Building net zero homes
An equally ambitious goal was set five years ago by green|spaces when it developed a program designed to build new homes that require little or no electricity. The NextGen homes that were built along Hamilton Avenue in North Chattanooga are built with energy efficient designs and heating and cooling systems, along with solar panels on their roofs.
Walter Mahla, the managing partner for Megawatt Energy Solutions LLC in Rhode Island, bought one of the five houses in Chattanooga in 2018 to help support the net-zero building concept and as a possible retirement home.
Mahla’s plans changed and he now rents out the unit. He concedes that the house hasn’t been totally off the grid since it still uses electricity, especially during extremely cold or hot days. But the power bills are only a fraction of a normal house and Mahla says that makes the house more attractive and valuable for both renters and ultimately if he sells the house.
“The house is all electric and close to net zero in the summer,” Mahla says. “It’s definitely a low-cost house to run, but the solar gain is not quite enough to offset all of our energy usage. The low energy use for this house and the solar panels are definitely a marketing tool for our Airbnb rental business. A growing share of people want to live or even stay in energy efficient homes.”
Green|light certified businesses
Compass Commissioning and Design, EPB, REV Centre for Optimal Living, AEED, Chambliss, Chattanooga Zoo, Crash Pad, Flying Squirrel, Crown Subaru, Lupi’s Pizza, Office Furniture Warehouse, Real Estate Partners, River City Company, Ruby Falls, Sportsbarn, Strand Salon, University of Tennessee Chattanooga, Whiteboard, SPOT Venue, Bridge Financial Planning, The Mad Priest, Kyle House Fitness, Yoga Landing, Hunter Museum, Green’s Design & Supply, Creative Discovery Museum, Bees on a Bicycle
Giving the green light
For commercial buildings, the U.S. Green Building Council has certified 110 buildings in Chattanooga as LEED (Leadership in Energy and Environmental Design) certified over the past two decades, including seven that have earned the top platinum certification for energy efficiency and sustainable energy use.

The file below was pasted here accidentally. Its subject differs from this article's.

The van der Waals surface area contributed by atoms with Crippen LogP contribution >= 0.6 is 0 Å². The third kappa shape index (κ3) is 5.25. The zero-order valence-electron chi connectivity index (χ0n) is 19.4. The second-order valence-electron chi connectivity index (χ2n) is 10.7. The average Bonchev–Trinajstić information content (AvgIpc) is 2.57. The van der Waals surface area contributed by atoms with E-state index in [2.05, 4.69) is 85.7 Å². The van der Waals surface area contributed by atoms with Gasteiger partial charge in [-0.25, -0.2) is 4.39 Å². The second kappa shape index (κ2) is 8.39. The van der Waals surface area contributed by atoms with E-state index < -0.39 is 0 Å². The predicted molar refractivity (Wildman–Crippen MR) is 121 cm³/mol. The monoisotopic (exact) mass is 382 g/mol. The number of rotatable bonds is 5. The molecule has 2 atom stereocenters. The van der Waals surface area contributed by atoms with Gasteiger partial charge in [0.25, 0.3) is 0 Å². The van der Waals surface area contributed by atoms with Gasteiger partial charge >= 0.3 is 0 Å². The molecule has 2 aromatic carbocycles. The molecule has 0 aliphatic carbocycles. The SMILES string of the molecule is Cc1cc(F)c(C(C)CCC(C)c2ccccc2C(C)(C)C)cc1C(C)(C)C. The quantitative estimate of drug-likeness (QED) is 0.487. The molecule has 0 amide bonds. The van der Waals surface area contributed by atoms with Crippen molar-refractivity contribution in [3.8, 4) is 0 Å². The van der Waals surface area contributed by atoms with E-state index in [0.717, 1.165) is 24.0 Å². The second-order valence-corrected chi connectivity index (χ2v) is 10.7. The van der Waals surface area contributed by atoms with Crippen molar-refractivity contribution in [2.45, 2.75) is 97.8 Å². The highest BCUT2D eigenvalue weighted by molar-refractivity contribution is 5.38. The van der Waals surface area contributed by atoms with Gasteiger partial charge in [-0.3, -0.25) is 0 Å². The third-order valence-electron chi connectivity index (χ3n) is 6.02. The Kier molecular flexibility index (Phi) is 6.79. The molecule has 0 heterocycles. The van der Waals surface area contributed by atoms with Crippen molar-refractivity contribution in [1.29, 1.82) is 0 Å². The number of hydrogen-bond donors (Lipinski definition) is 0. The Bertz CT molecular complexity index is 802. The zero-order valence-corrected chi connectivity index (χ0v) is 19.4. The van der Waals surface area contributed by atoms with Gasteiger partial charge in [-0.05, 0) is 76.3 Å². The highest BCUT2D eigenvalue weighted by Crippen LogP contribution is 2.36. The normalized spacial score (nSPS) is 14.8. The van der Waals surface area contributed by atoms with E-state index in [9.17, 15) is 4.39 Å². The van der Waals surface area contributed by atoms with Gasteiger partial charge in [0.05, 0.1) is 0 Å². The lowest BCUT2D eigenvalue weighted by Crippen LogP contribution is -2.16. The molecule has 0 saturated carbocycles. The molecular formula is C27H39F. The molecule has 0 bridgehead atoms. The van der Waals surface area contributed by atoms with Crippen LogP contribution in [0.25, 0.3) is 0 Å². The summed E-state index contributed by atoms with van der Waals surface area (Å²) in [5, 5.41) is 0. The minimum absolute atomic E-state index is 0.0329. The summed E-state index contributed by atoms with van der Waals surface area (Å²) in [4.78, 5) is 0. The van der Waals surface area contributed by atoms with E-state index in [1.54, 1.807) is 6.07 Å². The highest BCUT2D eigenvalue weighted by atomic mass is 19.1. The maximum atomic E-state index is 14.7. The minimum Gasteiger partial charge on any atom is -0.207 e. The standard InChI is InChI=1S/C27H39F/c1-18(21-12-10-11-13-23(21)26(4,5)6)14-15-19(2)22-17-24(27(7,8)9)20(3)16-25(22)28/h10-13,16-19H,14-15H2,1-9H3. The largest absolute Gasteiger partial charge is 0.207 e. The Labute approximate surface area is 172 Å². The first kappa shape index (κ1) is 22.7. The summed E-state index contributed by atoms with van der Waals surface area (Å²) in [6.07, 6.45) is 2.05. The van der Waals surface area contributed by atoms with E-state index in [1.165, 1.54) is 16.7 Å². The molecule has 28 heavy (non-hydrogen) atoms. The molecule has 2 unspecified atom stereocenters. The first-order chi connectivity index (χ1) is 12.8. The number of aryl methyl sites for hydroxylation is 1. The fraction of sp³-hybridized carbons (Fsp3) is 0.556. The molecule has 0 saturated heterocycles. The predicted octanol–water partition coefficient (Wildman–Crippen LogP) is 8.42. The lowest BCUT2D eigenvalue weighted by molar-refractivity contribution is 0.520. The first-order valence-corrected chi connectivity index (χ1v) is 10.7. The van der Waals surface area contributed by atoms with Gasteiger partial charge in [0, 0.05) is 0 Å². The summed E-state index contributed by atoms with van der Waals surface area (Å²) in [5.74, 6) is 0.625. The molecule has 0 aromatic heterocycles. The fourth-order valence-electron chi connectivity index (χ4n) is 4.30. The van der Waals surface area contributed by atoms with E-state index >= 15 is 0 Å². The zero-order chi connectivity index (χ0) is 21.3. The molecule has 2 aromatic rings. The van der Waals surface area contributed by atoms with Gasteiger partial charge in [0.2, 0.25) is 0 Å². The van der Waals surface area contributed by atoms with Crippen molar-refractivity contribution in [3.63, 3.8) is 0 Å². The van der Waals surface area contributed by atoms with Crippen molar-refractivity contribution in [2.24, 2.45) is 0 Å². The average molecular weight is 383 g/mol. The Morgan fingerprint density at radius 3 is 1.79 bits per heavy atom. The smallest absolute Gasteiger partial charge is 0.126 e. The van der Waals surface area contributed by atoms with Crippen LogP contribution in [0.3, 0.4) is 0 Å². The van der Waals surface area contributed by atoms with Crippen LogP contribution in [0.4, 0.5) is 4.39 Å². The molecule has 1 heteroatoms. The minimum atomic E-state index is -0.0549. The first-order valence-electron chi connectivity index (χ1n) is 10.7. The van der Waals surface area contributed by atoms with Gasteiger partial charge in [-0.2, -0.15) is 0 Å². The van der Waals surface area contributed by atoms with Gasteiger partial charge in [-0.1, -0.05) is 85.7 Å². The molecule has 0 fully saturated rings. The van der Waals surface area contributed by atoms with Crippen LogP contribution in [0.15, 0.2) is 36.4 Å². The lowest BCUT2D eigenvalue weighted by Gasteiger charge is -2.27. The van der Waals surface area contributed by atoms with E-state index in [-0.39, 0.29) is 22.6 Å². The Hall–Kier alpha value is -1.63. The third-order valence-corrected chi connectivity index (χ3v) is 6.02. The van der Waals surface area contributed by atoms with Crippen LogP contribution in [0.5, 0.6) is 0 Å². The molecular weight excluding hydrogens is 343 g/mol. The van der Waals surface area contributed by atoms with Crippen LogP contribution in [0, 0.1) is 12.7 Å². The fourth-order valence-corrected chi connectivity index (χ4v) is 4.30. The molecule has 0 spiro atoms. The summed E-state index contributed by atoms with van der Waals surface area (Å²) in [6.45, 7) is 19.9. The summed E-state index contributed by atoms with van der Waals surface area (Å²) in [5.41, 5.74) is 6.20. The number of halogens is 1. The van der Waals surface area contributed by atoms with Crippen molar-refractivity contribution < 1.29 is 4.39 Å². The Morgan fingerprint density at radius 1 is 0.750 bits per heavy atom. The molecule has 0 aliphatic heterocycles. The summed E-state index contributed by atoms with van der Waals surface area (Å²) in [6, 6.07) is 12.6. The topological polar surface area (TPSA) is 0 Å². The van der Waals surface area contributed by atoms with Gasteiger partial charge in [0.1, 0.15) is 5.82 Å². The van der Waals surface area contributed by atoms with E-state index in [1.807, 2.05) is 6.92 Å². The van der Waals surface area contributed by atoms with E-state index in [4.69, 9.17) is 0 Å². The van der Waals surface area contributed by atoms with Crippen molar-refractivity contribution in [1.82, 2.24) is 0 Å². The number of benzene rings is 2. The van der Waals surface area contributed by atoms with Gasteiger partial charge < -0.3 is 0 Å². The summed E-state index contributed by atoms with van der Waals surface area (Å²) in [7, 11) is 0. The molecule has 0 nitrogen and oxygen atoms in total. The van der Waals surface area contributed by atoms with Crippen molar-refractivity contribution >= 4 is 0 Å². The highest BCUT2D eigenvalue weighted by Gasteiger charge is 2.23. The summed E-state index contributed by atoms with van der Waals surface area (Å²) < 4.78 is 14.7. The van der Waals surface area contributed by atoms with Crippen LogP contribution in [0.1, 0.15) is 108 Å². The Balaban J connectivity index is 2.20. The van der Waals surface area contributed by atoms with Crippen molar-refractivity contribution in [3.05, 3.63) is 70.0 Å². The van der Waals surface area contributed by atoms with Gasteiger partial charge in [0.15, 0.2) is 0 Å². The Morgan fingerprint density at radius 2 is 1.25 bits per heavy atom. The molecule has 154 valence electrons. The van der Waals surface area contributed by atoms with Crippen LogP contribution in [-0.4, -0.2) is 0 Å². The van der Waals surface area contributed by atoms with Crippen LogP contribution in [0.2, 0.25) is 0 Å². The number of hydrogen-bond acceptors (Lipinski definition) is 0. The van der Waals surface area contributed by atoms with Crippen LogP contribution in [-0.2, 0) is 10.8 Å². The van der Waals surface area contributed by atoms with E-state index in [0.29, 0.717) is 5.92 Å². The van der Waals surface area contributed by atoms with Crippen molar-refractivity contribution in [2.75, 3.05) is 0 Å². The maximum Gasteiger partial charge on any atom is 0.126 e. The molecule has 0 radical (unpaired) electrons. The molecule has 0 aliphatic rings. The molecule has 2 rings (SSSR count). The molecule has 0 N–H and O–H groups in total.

To help smaller businesses become more environmentally responsible in their business practices, green|spaces also created the green|light certification program in 2013.
Attorney Sam Gowin, whose firm became the 28th business to gain the green|light certification in February, says “a lot of these stewardship issues are over my head and kind of overwhelming.” As an attorney who works with nonprofit groups and many small businesses, Gowin says he knows that “faithfulness in making a small, honest effort is often rewarded in bigger ways.”
Some of the changes Gowin’s firm implemented included creating an employee wellness program by covering a portion of gym and other health memberships, switching from bottled water to a filter system, restructuring how they think about employee travel and resulting carbon emissions, implementing recycling and switching to support local products.
“Many people think that just because they have a smaller business or don’t own their building that they’re unable to make impactful changes,” says green|light Director Kelley Cureton. “That’s simply not true.”
New way to build
While many are looking at ways to improve existing building structures and operations, others in Chattanooga are looking to construct buildings in all new ways with different materials and assembly.
Perhaps the most dramatic changes by a Chattanooga business are coming from Branch Technology, which prints building materials on 3D printers to allow for more unique and flexible designs and eliminates most building material wastes.
“We print only what is needed,” says Platt Boyd, the architect who helped start Branch Technology in 2014.
Among Branch Technology’s projects is the newest branch of the Tennessee Valley Federal Credit Union (TVFCU) on the Southside that includes an undulating facade printed to resemble the wave logo of TVFCU. The 3D printing approach to the new credit union branch virtually eliminates building waste and allows the building to boost the insulation and improve overall efficiency.
“Facades are our future,” Boyd says, noting the company is working on more than a half dozen projects at any one time including an exterior for a new parking garage in Huntsville, Alabama.
“Most of those using the 3D print technology for building are focusing on the residential side, but we pivoted away from that and we’re now focusing on commercial building. We can build more efficiently and in a way that provides more design flexibility and the capability of being more energy efficient.”